• “ Here I am placed to my very great contentment in the house of Mr. Ifaac Casaubon, a “ person of sober condition among the French, and this is all I can signifie of myself, my “ little affairs not allowing me much to speak of." (Letter to my Lord Zouch, Aug. 22, 1593, Geneva.)

This illustrious scholar, pronounced by Joseph Scaliger to be the best Grecian of his time, was born at Geneva in 1559. He read lectures on the Belles Lettres, first at his native place, and afterward at Paris. Henry IV. of France appointed him his Librarian, and in vain at

tempted

Three of the remaining eight years were spent in Germany, the other five in Italy (the stage on which God appointed he should act a great part of his life); where both in Rome', Venice, and Florence, he became acquainted with the most eminent men for learning, and all manner of arts; as Picture, Sculpture, Chymistry, Architeđure, and other manual arts, even arts of inferior nature; of all which he was a most dear lover, and a most excellent judge.

He

tempted to withdraw him from his profession of the refòrmed religion. After the untimely death of that Monarch, having obtained permission from the Queen Regent of France to leave the kingdom for a limited time, he came in October 1610, along with Sir Henry Wotton into England, where he was received by James I. with marks of peculiar kindness, rewarded with an annual pension of three hundred pounds, and with valuable church-preferment. He was esteemed not more for his learned works than for his singular affability and moderation. He approved Episcopacy. In his works he calls himself “Hortibonus,” a good garden: Casau, in the language of Dauphiné, signifying a garden, and bon good. It is well known that Ifaac Casaubon and Grotius, extremely anxious to form an union between the Popish and Protestant churches, had communicated their sentiments to each other upon this matter with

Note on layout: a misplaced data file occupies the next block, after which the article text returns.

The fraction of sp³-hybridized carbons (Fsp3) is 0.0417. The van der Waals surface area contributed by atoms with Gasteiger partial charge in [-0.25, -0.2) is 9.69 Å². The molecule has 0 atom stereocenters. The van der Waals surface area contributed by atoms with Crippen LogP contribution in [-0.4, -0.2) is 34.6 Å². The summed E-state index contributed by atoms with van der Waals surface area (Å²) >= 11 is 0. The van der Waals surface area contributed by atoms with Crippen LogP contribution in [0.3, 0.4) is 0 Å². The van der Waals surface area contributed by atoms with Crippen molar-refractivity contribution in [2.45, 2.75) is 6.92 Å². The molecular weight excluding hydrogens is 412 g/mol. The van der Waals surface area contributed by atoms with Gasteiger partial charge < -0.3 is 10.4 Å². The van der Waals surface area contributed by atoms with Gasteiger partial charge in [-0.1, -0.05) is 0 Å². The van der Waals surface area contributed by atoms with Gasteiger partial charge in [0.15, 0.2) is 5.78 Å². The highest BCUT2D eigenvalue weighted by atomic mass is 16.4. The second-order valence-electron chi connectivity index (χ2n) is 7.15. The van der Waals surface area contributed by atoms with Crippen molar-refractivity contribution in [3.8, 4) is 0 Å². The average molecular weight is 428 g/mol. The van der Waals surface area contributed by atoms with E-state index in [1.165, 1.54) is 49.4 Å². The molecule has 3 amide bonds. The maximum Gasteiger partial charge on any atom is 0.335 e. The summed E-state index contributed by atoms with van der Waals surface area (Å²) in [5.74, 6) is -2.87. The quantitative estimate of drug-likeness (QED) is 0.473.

great freedom.

Morton, Bishop of Durham, caused a monument at his own expence to be erected to the memory of this learned man.

“ Qui nosse vult Casaubonum.